+ Heb. vi. 1.

x. 27.

fearfully aggravated by light and love received, by frequent relapses, striving of the Spirit, and conscience resisted and stifled, which makes my very heart ache, and fills my face with shame and blushing, so that I am not able to look up; I have no ground to expect God's favour, as I cannot expect such favour from men; but what saith God? I will study and plead these encouraging texts, Jer. xxxi. 12, 14. Hos. xi. 7-9. xiv. 4.

(2.) The backsliding soul wants God's favour for reviving the dying graces of the spiritual life. Alas! saith the Christian, by my carelessness or sinning I have not only lost God's favour, but have defaced his image in my soul, I feel sensible decays of grace, my faith flags, my love cools, my repentance is arrested, all the springs seem to be dried up, or the streams run faintly, the fire of grace is buried under the ashes of sloth or corruption, and I would fain have stirred up the gift of God in me, but I cannot, I see it will not be, all my rubbing will not fetch heat into my benumbed joints, my heart is smitten and withered as grass,* nothing but a shower of God's grace, and the sunshine of his countenance can again renew the face of my soul. In the spring I see the Lord alone renew the face of the earth;f O that he would renew his work in my heart, and cause the fruits of righteousness again to bud forth. By idleness of the hands the house droppeth through, by my carelessness and sloth I have made wounds in my conscience, and by the same opening by which sin hath come in, grace hath gone out, and now God's wrath drops into my heart, and follows me. O that God would again recruit his own work in my heart, which is almost dwindled away to nothing! O that his Spirit would restore my decaying graces, and * Psal. cii. 4.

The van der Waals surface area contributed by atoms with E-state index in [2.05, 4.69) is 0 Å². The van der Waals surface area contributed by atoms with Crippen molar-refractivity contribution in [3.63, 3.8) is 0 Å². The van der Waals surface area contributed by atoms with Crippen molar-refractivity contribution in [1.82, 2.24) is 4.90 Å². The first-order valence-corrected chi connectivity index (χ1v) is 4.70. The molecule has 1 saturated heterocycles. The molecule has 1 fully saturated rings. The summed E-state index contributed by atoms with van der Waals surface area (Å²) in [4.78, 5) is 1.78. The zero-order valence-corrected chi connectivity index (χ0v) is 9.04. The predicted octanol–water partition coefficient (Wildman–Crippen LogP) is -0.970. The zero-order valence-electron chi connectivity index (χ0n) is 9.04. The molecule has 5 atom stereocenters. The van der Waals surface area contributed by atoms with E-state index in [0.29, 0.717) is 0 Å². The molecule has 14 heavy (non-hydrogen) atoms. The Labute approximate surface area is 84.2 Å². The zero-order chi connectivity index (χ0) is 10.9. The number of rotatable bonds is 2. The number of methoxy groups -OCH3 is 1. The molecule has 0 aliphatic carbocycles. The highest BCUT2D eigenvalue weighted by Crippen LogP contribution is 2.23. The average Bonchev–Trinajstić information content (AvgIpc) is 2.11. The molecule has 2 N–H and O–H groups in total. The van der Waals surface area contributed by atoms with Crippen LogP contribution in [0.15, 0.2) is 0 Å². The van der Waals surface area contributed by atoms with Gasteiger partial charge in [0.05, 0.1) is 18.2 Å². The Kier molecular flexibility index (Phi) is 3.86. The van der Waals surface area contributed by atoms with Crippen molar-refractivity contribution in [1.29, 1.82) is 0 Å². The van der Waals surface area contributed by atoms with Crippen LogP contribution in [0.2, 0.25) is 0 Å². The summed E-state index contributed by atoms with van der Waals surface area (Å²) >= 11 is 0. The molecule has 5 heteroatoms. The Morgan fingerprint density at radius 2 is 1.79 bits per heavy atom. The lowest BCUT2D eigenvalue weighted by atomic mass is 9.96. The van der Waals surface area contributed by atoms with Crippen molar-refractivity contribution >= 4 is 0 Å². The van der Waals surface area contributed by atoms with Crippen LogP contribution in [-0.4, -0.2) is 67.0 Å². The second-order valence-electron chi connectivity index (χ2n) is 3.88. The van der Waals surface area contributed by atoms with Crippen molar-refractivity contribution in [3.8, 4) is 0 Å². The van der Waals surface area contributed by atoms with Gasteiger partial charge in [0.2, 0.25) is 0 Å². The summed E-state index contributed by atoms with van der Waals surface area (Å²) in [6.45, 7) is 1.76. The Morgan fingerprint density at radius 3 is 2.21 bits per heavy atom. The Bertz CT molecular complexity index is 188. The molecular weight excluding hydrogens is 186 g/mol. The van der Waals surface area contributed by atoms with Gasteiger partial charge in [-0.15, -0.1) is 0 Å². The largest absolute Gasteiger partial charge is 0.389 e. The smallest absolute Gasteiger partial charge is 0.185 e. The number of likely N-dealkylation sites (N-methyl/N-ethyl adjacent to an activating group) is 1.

+ Psal. civ, 30.

« AnteriorContinuar »